In the recent case of Quach v. Mitrux Services Ltd., 2020 BCCA 25 (CanLII), the British Colombia Court of Appeal clarified how mitigation applies to fixed-term contracts, commented on when aggravated damages may be awarded in wrongful dismissal cases, and mused about the necessity of fresh consideration to ensure the enforceability of new contractual terms.
In this case, the dispute between the parties arose when Mr. Quach’s employment was terminated prior to his start date. Mr. Quach had initially entered into a fixed-term employment contract, drafted by his lawyers, with a termination provision that allowed the employer to terminate employment by paying out the remainder of fixed-term. After the contract was signed, the employer had misgivings about the fixed-term and required Mr. Quach to enter into a new contract to waive the first agreement and provide for indefinite employment with termination of employment by the employer without cause on four weeks’ notice. At trial, the employer alleged that fresh consideration for the new contract had been provided to Mr. Quach in the form of payment of his legal fees incurred for preparation of the first contract and by waiver of the probationary requirements under employment standards legislation. However, the employer never paid the legal fees and the court found that the waiver of the probationary requirements had no value. Accordingly, the court found that there was no new consideration for replacing the first contract and the second contract was unenforceable. This finding was upheld on appeal.
The Court of Appeal pondered whether fresh consideration was in fact needed for new contractual terms in the employment context. For many years, the courts in British Columbia and elsewhere had held that some benefit or “consideration” must be provided to an employee for new terms. Recently, however, in the case of Rosas v. Toca, 2018 BCCA 191 (CanLII), the BC Court of Appeal suggested that absent unconscionability, duress, or public policy concerns, parties who have agreed to new contractual terms, even in the absence of consideration, should be held to their bargain. Without deciding the issue, the court in Quach mused that in the “nuanced world of employer and employee contractual relationships” Rosas might not change the traditional view that consideration is required.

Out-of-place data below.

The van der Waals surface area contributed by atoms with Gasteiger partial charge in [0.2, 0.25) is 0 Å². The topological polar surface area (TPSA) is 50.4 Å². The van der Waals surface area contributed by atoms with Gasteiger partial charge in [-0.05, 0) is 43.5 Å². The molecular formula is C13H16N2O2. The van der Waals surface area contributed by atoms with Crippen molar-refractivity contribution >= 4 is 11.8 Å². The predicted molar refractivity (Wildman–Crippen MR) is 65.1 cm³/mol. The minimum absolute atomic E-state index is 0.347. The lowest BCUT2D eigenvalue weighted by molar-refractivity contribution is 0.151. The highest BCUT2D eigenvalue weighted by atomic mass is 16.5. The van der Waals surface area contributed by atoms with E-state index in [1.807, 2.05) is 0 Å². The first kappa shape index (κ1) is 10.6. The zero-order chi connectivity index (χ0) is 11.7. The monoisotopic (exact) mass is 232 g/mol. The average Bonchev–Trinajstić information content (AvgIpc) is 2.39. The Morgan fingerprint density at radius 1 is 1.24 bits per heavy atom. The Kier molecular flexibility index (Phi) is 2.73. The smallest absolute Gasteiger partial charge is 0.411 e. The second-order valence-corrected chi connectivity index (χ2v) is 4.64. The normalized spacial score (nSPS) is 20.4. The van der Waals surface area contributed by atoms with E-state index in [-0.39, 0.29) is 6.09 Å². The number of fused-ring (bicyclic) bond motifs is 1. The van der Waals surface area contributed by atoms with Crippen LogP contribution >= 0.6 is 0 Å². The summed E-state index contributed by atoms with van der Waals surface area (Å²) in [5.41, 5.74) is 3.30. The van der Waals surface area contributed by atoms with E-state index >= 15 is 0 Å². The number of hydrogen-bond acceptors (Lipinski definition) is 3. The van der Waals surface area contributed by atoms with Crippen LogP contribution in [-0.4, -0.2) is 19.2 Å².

Further, with respect to the application of mitigation to fixed-term contracts, the court distinguished the law in British Columbia from that in Ontario. Without resolving whether there is a duty to mitigate, the court affirmed its earlier decisions holding that a fixed-term contract containing no specific termination provision is subject to the normal rules of mitigation. That is, to the extent the dismissed employee finds a job prior to what would have been the end of the contract term had the employee remained employed, then the employer will be able to offset the amounts earned by the former employee against the payments that would have otherwise been owing for the remainder of the term.
Finally, in overturning the trial judge’s award of aggravated damages, the Court of Appeal confirmed that an employee must show both bad faith in the manner of termination, and a serious and prolonged personal disruption that transcends ordinary emotional upset or distress. The court held that the demeanour of a former employee on the witness stand alone is an insufficient basis for a finding of the requisite distress. In the current case, the court held that the former employee’s “devastation” and “feeling of strong dismay and anxiety for himself and family” was not “beyond the normal distress and hurt feelings” that accompany any dismissal and accordingly were not compensable. The court held that “evidence more than the normal transitory dismay, stress and anxiety is required to satisfy the second condition of the test for aggravated damages”. The quality of Quach’s response did not equate to the sort of mental distress required for an award of aggravated damages.
This case provides a number of important takeaways for employers. First, the prudent employer will always provide some sort of fresh benefit or “consideration” to an employee when offering new contractual terms.
Second, although the court has clarified that an employer will receive the benefit of mitigation in respect of a fixed-term contract containing no specific termination provision, one must still question what the benefit of a fixed-term contract is to the employer. In this regard, please see our earlier blog entitled Fixed-Term Contracts: Not as Advertised.
Third, the Court of Appeal appears to be signalling a reluctance to uphold awards of aggravated damages where there is no evidence of significant mental distress. While it remains the case that a dismissed employee may prove such distress without specific medical evidence, the court appears to be taking a more jaundiced view of claims by employees unsupported by medical or other corroborating evidence.
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